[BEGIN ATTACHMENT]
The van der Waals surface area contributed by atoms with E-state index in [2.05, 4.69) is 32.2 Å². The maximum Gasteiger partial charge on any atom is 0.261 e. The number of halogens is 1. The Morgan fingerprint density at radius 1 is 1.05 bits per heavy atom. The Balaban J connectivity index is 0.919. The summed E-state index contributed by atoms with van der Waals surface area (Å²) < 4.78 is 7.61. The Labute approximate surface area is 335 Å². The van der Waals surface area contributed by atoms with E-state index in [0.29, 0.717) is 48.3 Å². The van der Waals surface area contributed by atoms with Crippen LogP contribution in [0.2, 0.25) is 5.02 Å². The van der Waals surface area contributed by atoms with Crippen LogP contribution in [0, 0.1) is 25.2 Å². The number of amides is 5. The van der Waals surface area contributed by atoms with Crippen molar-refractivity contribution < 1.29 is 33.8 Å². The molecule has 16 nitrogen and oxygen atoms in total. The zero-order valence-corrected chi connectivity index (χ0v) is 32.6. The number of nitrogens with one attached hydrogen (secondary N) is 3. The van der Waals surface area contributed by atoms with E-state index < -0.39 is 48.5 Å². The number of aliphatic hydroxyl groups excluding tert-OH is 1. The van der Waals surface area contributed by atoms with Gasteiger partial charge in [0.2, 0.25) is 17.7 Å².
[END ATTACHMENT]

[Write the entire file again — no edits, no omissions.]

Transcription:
The van der Waals surface area contributed by atoms with E-state index in [2.05, 4.69) is 32.2 Å². The maximum Gasteiger partial charge on any atom is 0.261 e. The number of halogens is 1. The Morgan fingerprint density at radius 1 is 1.05 bits per heavy atom. The Balaban J connectivity index is 0.919. The summed E-state index contributed by atoms with van der Waals surface area (Å²) < 4.78 is 7.61. The Labute approximate surface area is 335 Å². The van der Waals surface area contributed by atoms with E-state index in [0.29, 0.717) is 48.3 Å². The van der Waals surface area contributed by atoms with Crippen LogP contribution in [0.2, 0.25) is 5.02 Å². The van der Waals surface area contributed by atoms with Crippen LogP contribution in [0, 0.1) is 25.2 Å². The number of amides is 5. The van der Waals surface area contributed by atoms with Crippen molar-refractivity contribution < 1.29 is 33.8 Å². The molecule has 16 nitrogen and oxygen atoms in total. The zero-order valence-corrected chi connectivity index (χ0v) is 32.6. The number of nitrogens with one attached hydrogen (secondary N) is 3. The van der Waals surface area contributed by atoms with E-state index < -0.39 is 48.5 Å². The number of aliphatic hydroxyl groups excluding tert-OH is 1. The van der Waals surface area contributed by atoms with Gasteiger partial charge in [0.2, 0.25) is 17.7 Å².